Age no bar for gaming enthusiasts
Deccan Chronicle.| Rachel Dammala
Many in the 50-70 age group who spoke to Deccan Chronicle said they enjoy their fair share of online gaming. (DC File Photo)
HYDERABAD: Digital gaming is not just the domain of youngsters, tech-savvy city dwellers show, with many who started playing bike or car racing games at internet cafes decades ago have kept up with times to play the latest games on computers, phones and gaming consoles.
Many in the 50-70 age group who spoke to Deccan Chronicle said they enjoy their fair share of online gaming, stressing it to be a safe experience.
Prabha Narayan Rao, a resident of Chilkalguda who is a homemaker, said she started her journey by playing a game about saving a town from an invasion, taking a cue from her son, during the Covid-19 lockdowns.
"I honestly just wanted to play along jokingly but then got hooked. My scores kept getting better and I play with international players often. I also play with my nieces and nephews when we gather for a family get-together," Rao said.
Admitting that it was addictive at first, she said she stayed away from the gaming console until she learnt how to balance her time.
Vara Kumar B., a 55-year-old entrepreneur, says that it’s sometimes not the game in itself that is addictive, but it is the need to keep up with the scores set by peers.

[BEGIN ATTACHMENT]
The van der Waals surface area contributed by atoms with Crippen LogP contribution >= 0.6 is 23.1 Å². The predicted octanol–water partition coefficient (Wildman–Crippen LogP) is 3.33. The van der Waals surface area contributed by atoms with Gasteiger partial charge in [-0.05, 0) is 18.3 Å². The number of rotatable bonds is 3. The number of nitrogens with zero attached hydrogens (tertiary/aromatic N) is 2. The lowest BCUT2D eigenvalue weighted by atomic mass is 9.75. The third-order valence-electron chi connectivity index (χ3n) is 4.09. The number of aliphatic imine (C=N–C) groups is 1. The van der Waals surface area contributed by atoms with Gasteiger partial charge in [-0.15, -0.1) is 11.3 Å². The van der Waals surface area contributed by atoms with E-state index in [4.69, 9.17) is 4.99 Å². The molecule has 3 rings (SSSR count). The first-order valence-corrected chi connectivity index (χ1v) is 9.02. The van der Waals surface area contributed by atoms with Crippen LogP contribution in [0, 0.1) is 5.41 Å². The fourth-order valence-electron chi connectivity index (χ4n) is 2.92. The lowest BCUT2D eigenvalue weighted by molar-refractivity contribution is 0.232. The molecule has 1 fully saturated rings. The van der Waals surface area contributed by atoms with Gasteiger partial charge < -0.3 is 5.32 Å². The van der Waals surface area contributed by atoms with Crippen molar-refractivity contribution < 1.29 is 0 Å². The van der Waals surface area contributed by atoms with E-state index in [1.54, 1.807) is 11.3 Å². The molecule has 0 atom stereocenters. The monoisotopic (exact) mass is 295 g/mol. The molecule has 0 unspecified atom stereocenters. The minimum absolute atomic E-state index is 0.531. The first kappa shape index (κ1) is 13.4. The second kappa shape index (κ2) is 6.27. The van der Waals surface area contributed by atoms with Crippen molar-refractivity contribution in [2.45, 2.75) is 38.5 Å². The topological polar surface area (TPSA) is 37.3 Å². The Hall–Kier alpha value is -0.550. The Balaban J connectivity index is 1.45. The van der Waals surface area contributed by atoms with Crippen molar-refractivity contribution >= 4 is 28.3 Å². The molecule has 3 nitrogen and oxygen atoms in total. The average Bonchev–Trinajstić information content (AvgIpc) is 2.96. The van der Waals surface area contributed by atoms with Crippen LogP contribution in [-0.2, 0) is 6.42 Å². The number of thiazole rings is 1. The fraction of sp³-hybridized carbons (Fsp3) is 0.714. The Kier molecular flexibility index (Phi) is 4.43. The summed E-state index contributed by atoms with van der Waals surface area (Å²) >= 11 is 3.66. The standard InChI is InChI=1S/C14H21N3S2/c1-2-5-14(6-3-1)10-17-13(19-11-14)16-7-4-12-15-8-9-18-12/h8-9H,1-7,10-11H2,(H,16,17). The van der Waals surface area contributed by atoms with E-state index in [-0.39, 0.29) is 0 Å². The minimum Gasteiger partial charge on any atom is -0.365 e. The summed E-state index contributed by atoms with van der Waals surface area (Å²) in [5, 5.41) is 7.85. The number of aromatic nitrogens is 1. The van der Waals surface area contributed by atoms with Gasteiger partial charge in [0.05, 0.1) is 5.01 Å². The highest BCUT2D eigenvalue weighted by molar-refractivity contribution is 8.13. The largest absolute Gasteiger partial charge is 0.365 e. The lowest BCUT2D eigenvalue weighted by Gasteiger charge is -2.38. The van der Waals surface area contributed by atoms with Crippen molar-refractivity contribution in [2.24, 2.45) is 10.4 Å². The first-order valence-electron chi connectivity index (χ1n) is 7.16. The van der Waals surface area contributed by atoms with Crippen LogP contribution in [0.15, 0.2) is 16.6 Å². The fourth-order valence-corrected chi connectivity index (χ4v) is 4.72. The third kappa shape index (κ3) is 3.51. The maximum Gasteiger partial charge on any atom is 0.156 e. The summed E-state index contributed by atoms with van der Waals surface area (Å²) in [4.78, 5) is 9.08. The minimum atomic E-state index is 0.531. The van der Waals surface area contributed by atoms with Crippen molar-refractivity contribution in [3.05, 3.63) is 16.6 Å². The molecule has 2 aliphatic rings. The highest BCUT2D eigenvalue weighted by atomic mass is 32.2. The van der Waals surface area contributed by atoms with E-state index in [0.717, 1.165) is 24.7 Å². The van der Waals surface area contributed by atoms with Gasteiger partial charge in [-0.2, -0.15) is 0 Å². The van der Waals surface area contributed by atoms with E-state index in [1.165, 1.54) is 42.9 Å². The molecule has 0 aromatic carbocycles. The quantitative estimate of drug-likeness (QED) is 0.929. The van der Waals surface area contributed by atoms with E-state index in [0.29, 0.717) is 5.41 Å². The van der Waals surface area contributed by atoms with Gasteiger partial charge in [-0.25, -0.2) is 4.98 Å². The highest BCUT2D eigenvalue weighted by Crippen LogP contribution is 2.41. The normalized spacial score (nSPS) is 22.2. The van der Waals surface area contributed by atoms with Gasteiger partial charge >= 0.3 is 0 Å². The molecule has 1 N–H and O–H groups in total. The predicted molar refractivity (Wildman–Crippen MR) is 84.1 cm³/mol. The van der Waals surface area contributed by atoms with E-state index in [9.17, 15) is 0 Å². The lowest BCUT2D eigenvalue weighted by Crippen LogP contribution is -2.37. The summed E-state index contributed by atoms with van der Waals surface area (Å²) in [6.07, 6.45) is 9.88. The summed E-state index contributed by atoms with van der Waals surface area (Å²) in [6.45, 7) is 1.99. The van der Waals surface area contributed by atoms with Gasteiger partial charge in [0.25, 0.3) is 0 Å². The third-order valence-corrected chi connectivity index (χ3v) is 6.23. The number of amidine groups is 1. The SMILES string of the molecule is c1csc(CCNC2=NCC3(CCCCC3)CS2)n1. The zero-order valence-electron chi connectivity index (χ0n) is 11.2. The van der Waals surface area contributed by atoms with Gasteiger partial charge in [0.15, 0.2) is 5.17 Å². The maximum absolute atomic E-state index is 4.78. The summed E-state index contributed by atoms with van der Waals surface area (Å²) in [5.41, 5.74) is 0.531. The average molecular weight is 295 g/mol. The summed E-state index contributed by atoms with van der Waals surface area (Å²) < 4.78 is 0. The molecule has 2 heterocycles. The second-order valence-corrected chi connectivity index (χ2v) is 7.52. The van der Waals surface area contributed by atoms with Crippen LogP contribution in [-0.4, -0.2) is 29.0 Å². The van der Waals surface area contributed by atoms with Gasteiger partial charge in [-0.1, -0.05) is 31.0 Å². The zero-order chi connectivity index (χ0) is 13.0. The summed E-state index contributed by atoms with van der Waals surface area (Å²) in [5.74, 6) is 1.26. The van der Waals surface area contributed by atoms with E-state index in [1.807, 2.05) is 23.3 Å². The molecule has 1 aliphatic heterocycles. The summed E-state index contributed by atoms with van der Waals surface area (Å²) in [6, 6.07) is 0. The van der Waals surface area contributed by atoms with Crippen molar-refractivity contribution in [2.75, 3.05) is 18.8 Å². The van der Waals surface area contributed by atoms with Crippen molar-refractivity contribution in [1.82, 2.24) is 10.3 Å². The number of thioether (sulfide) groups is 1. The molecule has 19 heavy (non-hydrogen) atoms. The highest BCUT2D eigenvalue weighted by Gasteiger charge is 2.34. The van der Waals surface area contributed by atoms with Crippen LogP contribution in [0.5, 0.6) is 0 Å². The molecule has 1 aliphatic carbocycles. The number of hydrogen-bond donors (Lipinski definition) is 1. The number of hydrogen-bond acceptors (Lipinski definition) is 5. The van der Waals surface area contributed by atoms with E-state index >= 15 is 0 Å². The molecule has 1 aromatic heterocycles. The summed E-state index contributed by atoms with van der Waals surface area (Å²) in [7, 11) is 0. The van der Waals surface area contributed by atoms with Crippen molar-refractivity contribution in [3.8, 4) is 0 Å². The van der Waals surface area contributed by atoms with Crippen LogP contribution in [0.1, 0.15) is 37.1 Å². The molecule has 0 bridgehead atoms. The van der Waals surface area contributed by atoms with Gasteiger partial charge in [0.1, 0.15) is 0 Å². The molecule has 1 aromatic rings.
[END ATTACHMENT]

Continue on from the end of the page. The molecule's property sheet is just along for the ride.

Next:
"When we see our peers (gamers) get higher up the scorecard, we obviously want to do better. The more we play, the more chances to win. So, it's not only about playing well but playing often," said Kumar.
He said that better scores are surely a badge of pride, and also bring with them new weapons and unlock exclusive challenges in the game.
Laxmikanth P., a businessman, who lived in the United States and the Middle East earlier, enjoyed playing these online games when in-between jobs. He said he moved to India two years ago and that he would not recommend playing games online.
"I still do it once in a while to kill time and play games that challenge my mind and language when I take flights, but those are safe ones. This, because it's easy to lose control over entertainment and I've seen a close friend suffer," he said.
Psychologists, however, say that healthy gaming, whether online or offline, is a great way to beat boredom.
"Some can be gory and (it is) best to stay away from, but even the simplest ones to brainy games and playing with opponents are enough to keep the mind active. This has the potential to even keep other mental health issues at bay or delay them. Sometimes, it also helps people keep calm," said Arya Naik, a counselling psychologist in the city, appealing to people to make themselves aware of the dangers of being online and not indulge excessively.